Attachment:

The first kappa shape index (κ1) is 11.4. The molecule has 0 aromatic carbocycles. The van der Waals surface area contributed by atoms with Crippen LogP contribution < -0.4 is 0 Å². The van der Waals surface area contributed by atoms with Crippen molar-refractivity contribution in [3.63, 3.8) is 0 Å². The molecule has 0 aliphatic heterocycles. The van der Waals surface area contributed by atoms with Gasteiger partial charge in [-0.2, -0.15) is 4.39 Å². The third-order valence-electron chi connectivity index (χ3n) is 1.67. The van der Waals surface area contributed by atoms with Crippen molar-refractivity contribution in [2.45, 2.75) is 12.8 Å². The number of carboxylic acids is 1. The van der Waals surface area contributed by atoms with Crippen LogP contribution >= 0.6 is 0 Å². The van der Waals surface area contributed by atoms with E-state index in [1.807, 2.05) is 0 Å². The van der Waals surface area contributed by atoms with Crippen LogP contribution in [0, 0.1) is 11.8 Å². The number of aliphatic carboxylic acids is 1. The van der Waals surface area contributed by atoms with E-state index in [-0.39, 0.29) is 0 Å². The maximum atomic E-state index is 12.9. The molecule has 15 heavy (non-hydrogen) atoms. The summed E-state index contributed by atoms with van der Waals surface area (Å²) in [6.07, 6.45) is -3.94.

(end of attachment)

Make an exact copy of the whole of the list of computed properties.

The first kappa shape index (κ1) is 11.4. The molecule has 0 aromatic carbocycles. The van der Waals surface area contributed by atoms with Crippen LogP contribution < -0.4 is 0 Å². The van der Waals surface area contributed by atoms with Crippen molar-refractivity contribution in [3.63, 3.8) is 0 Å². The molecule has 0 aliphatic heterocycles. The van der Waals surface area contributed by atoms with Gasteiger partial charge in [-0.2, -0.15) is 4.39 Å². The third-order valence-electron chi connectivity index (χ3n) is 1.67. The van der Waals surface area contributed by atoms with Crippen molar-refractivity contribution in [2.45, 2.75) is 12.8 Å². The number of carboxylic acids is 1. The van der Waals surface area contributed by atoms with Crippen LogP contribution >= 0.6 is 0 Å². The van der Waals surface area contributed by atoms with E-state index in [1.807, 2.05) is 0 Å². The van der Waals surface area contributed by atoms with Crippen LogP contribution in [0, 0.1) is 11.8 Å². The number of aliphatic carboxylic acids is 1. The van der Waals surface area contributed by atoms with E-state index in [-0.39, 0.29) is 0 Å². The maximum atomic E-state index is 12.9. The molecule has 15 heavy (non-hydrogen) atoms. The summed E-state index contributed by atoms with van der Waals surface area (Å²) in [6.07, 6.45) is -3.94.